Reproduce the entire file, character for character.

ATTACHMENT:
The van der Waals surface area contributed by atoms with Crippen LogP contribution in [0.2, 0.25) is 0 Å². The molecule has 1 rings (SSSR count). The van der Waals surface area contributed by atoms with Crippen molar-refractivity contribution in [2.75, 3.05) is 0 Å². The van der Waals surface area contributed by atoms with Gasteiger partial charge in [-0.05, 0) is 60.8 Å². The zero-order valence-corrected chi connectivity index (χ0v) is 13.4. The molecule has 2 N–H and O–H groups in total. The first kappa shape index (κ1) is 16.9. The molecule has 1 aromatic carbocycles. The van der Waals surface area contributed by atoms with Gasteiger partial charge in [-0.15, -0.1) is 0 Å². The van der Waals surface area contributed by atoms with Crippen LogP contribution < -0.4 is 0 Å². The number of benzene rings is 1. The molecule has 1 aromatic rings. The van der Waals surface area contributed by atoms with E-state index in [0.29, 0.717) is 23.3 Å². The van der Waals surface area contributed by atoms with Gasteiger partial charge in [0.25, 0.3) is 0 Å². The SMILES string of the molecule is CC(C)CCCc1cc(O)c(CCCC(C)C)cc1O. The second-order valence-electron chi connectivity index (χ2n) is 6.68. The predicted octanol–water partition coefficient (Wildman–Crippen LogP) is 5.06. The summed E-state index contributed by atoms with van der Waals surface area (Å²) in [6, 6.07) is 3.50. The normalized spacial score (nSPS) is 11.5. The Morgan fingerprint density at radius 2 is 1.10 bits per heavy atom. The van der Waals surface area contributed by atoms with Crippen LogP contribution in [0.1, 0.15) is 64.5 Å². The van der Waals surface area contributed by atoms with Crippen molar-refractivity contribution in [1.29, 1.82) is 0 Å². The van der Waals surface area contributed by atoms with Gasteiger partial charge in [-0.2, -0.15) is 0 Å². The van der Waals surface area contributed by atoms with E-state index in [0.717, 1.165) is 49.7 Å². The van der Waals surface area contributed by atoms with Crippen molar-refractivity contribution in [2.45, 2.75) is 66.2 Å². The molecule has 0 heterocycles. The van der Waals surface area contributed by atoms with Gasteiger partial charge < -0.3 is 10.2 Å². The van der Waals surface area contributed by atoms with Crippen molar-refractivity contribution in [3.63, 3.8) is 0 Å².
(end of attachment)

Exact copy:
The van der Waals surface area contributed by atoms with Crippen LogP contribution in [0.2, 0.25) is 0 Å². The molecule has 1 rings (SSSR count). The van der Waals surface area contributed by atoms with Crippen molar-refractivity contribution in [2.75, 3.05) is 0 Å². The van der Waals surface area contributed by atoms with Gasteiger partial charge in [-0.05, 0) is 60.8 Å². The zero-order valence-corrected chi connectivity index (χ0v) is 13.4. The molecule has 2 N–H and O–H groups in total. The first kappa shape index (κ1) is 16.9. The molecule has 1 aromatic carbocycles. The van der Waals surface area contributed by atoms with Gasteiger partial charge in [-0.15, -0.1) is 0 Å². The van der Waals surface area contributed by atoms with Crippen LogP contribution < -0.4 is 0 Å². The number of benzene rings is 1. The molecule has 1 aromatic rings. The van der Waals surface area contributed by atoms with E-state index in [0.29, 0.717) is 23.3 Å². The van der Waals surface area contributed by atoms with Gasteiger partial charge in [0.25, 0.3) is 0 Å². The SMILES string of the molecule is CC(C)CCCc1cc(O)c(CCCC(C)C)cc1O. The second-order valence-electron chi connectivity index (χ2n) is 6.68. The predicted octanol–water partition coefficient (Wildman–Crippen LogP) is 5.06. The summed E-state index contributed by atoms with van der Waals surface area (Å²) in [6, 6.07) is 3.50. The normalized spacial score (nSPS) is 11.5. The Morgan fingerprint density at radius 2 is 1.10 bits per heavy atom. The van der Waals surface area contributed by atoms with Crippen LogP contribution in [0.1, 0.15) is 64.5 Å². The van der Waals surface area contributed by atoms with Crippen molar-refractivity contribution in [1.29, 1.82) is 0 Å². The van der Waals surface area contributed by atoms with Gasteiger partial charge in [-0.2, -0.15) is 0 Å². The van der Waals surface area contributed by atoms with E-state index in [0.717, 1.165) is 49.7 Å². The van der Waals surface area contributed by atoms with Crippen molar-refractivity contribution in [2.45, 2.75) is 66.2 Å². The molecule has 0 heterocycles. The van der Waals surface area contributed by atoms with Gasteiger partial charge < -0.3 is 10.2 Å². The van der Waals surface area contributed by atoms with Crippen molar-refractivity contribution in [3.63, 3.8) is 0 Å².